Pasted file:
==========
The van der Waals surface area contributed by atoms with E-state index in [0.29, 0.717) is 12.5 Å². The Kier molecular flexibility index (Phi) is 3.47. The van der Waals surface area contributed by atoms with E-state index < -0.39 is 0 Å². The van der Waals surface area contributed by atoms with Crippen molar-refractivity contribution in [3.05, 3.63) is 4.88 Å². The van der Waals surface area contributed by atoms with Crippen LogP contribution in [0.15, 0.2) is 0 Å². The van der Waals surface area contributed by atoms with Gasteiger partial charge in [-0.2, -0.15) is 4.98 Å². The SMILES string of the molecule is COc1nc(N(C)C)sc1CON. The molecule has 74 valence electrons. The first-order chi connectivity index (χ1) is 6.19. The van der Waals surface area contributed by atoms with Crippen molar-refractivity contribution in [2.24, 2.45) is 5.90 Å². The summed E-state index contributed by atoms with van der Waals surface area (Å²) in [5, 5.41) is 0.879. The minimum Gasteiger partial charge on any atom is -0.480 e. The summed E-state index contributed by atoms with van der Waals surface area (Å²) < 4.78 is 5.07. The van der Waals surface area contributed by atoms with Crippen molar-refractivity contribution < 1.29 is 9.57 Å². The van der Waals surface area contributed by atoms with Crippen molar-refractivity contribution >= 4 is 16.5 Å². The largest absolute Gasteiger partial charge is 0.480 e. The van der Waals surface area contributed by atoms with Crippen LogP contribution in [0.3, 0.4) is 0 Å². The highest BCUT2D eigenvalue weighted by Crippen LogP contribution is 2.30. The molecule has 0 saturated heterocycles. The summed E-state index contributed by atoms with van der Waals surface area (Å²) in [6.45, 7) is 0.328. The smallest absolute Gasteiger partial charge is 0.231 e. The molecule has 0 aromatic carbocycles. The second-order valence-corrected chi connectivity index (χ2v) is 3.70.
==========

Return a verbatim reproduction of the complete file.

The van der Waals surface area contributed by atoms with E-state index in [0.29, 0.717) is 12.5 Å². The Kier molecular flexibility index (Phi) is 3.47. The van der Waals surface area contributed by atoms with E-state index < -0.39 is 0 Å². The van der Waals surface area contributed by atoms with Crippen molar-refractivity contribution in [3.05, 3.63) is 4.88 Å². The van der Waals surface area contributed by atoms with Crippen LogP contribution in [0.15, 0.2) is 0 Å². The van der Waals surface area contributed by atoms with Gasteiger partial charge in [-0.2, -0.15) is 4.98 Å². The SMILES string of the molecule is COc1nc(N(C)C)sc1CON. The molecule has 74 valence electrons. The first-order chi connectivity index (χ1) is 6.19. The van der Waals surface area contributed by atoms with Crippen molar-refractivity contribution in [2.24, 2.45) is 5.90 Å². The summed E-state index contributed by atoms with van der Waals surface area (Å²) in [5, 5.41) is 0.879. The minimum Gasteiger partial charge on any atom is -0.480 e. The summed E-state index contributed by atoms with van der Waals surface area (Å²) < 4.78 is 5.07. The van der Waals surface area contributed by atoms with Crippen molar-refractivity contribution < 1.29 is 9.57 Å². The van der Waals surface area contributed by atoms with Crippen molar-refractivity contribution >= 4 is 16.5 Å². The largest absolute Gasteiger partial charge is 0.480 e. The van der Waals surface area contributed by atoms with Crippen LogP contribution in [0.3, 0.4) is 0 Å². The highest BCUT2D eigenvalue weighted by Crippen LogP contribution is 2.30. The molecule has 0 saturated heterocycles. The summed E-state index contributed by atoms with van der Waals surface area (Å²) in [6.45, 7) is 0.328. The smallest absolute Gasteiger partial charge is 0.231 e. The molecule has 0 aromatic carbocycles. The second-order valence-corrected chi connectivity index (χ2v) is 3.70.